The $3 trillion United States Coronavirus stimulus package was agreed by the Democrats without input from Republicans, or the White House, about $1 trillion would go to state, local and tribal government.
The proposal Coronavirus stimulus bill is is led by House Speaker Nancy Pelosi, if signed into law by Donald Trump will be the largest economic bailout package agreed by any government worldwide to deal with the Covid-19 pandemic.
The bill included nearly $1 trillion for state, local and tribal governments and territories, an extension of unemployment benefits and another round of $1,200 direct payments to American families. The measure would also provide a $25 billion bailout for the Postal Service — which the beleaguered agency has called a critical lifeline, but President Trump has opposed — and $3.6 billion to bolster election security.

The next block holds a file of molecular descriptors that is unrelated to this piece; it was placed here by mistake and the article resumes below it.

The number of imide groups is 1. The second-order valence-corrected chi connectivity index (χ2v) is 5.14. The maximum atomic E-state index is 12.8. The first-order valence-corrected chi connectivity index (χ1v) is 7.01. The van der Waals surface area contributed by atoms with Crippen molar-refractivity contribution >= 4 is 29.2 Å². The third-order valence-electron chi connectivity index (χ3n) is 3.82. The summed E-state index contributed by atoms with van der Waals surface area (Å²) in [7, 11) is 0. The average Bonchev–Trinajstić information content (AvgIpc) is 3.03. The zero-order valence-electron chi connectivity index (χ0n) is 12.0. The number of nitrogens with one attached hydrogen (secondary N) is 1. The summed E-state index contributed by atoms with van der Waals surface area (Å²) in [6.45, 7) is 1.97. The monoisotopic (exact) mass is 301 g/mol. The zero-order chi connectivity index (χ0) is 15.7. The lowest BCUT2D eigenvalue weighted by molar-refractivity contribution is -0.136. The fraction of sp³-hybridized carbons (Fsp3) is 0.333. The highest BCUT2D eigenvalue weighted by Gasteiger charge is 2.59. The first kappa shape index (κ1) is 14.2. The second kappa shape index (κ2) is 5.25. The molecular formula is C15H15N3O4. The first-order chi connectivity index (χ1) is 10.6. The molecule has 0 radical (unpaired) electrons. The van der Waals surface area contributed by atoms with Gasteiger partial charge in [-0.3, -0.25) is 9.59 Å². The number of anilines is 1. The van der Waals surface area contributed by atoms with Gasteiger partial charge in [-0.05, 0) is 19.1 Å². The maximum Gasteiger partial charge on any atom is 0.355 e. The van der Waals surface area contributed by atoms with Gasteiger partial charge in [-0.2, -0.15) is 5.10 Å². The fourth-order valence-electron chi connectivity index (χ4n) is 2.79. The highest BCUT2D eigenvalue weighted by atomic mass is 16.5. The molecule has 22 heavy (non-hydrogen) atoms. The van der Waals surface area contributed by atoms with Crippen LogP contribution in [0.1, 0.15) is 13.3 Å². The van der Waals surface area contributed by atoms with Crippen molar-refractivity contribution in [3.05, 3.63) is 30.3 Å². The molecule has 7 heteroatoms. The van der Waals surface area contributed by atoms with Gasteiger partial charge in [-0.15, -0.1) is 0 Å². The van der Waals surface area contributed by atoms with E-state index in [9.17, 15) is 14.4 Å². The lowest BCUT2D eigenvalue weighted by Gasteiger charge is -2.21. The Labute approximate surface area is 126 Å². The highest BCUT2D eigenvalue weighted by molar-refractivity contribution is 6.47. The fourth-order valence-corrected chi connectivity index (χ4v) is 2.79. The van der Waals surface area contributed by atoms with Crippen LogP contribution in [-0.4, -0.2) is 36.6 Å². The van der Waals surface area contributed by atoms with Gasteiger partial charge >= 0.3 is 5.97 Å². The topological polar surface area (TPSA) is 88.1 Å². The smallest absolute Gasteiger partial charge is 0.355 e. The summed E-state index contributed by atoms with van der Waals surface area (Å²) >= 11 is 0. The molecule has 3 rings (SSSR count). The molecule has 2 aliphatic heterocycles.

It also includes another round of direct stimulus payments to individuals, hazard pay for essential workers on the front lines of the pandemic and money to help allow voters to mail in ballots for the November elections.
The bill would provide $1,200 paid to individuals while a maximum of $6,000 will be paid per household. $600 will be given as extra in weekly unemployment insurance while student loan payments will be paused through September, creating a new $175 billion benefit that would subsidize rent and mortgage payments for Americans.
All dependents would be eligible for payments, instead of only children under 17, meaning that college students and adult dependents would qualify.
The bill also includes $915 billion for state, local, territorial and tribal governments. Another $755 million would be allotted for the District of Columbia, which argued it was shortchanged in an earlier bill.
The House Speaker, named the proposal, the Heroes ACT, while announcing the historic package in a televised address from the Capitol Tuesday. If the bill is passed into law it’ll surpass the $2 trillion Coronavirus stimulus package agreed bipartisanly and signed by Trump in March.
Lawmakers are expected to vote on the bill on Friday, but it is dead on arrival in the GOP-controlled Senate and is not expected to get any Republican support in the House.